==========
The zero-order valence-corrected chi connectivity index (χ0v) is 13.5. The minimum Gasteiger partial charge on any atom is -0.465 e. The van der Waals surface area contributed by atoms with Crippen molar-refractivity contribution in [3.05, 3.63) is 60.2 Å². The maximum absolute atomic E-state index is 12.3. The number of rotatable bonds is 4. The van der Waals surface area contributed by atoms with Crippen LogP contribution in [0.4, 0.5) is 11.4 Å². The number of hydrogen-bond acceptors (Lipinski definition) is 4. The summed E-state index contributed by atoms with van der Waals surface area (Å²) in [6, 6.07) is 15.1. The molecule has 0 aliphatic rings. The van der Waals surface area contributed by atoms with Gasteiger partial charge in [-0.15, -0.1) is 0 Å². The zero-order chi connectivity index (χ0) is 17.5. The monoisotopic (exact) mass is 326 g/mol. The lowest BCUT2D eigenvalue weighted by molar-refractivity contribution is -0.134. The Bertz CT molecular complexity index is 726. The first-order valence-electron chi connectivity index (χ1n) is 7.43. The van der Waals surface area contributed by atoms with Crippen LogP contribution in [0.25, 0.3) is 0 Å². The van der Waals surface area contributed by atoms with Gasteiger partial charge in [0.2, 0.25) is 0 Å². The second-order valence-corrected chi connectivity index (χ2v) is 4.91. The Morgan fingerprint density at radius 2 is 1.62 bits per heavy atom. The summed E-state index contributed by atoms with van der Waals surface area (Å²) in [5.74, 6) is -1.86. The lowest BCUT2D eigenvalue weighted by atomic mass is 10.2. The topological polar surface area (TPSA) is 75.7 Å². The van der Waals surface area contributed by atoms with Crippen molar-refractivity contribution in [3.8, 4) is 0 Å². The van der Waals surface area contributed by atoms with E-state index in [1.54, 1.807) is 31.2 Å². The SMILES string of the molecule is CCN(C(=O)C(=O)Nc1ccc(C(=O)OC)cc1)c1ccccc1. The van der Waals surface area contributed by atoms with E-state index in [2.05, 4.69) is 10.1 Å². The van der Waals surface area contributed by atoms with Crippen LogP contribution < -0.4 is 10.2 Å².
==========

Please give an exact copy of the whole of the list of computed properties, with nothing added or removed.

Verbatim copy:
The zero-order valence-corrected chi connectivity index (χ0v) is 13.5. The minimum Gasteiger partial charge on any atom is -0.465 e. The van der Waals surface area contributed by atoms with Crippen molar-refractivity contribution in [3.05, 3.63) is 60.2 Å². The maximum absolute atomic E-state index is 12.3. The number of rotatable bonds is 4. The van der Waals surface area contributed by atoms with Crippen LogP contribution in [0.4, 0.5) is 11.4 Å². The number of hydrogen-bond acceptors (Lipinski definition) is 4. The summed E-state index contributed by atoms with van der Waals surface area (Å²) in [6, 6.07) is 15.1. The molecule has 0 aliphatic rings. The van der Waals surface area contributed by atoms with Gasteiger partial charge in [-0.15, -0.1) is 0 Å². The zero-order chi connectivity index (χ0) is 17.5. The monoisotopic (exact) mass is 326 g/mol. The lowest BCUT2D eigenvalue weighted by molar-refractivity contribution is -0.134. The Bertz CT molecular complexity index is 726. The first-order valence-electron chi connectivity index (χ1n) is 7.43. The van der Waals surface area contributed by atoms with Crippen LogP contribution in [0.25, 0.3) is 0 Å². The van der Waals surface area contributed by atoms with Gasteiger partial charge in [0.2, 0.25) is 0 Å². The second-order valence-corrected chi connectivity index (χ2v) is 4.91. The Morgan fingerprint density at radius 2 is 1.62 bits per heavy atom. The summed E-state index contributed by atoms with van der Waals surface area (Å²) in [5.74, 6) is -1.86. The lowest BCUT2D eigenvalue weighted by atomic mass is 10.2. The topological polar surface area (TPSA) is 75.7 Å². The van der Waals surface area contributed by atoms with Crippen molar-refractivity contribution in [3.8, 4) is 0 Å². The van der Waals surface area contributed by atoms with E-state index in [1.54, 1.807) is 31.2 Å². The SMILES string of the molecule is CCN(C(=O)C(=O)Nc1ccc(C(=O)OC)cc1)c1ccccc1. The van der Waals surface area contributed by atoms with E-state index in [2.05, 4.69) is 10.1 Å². The van der Waals surface area contributed by atoms with Crippen LogP contribution < -0.4 is 10.2 Å².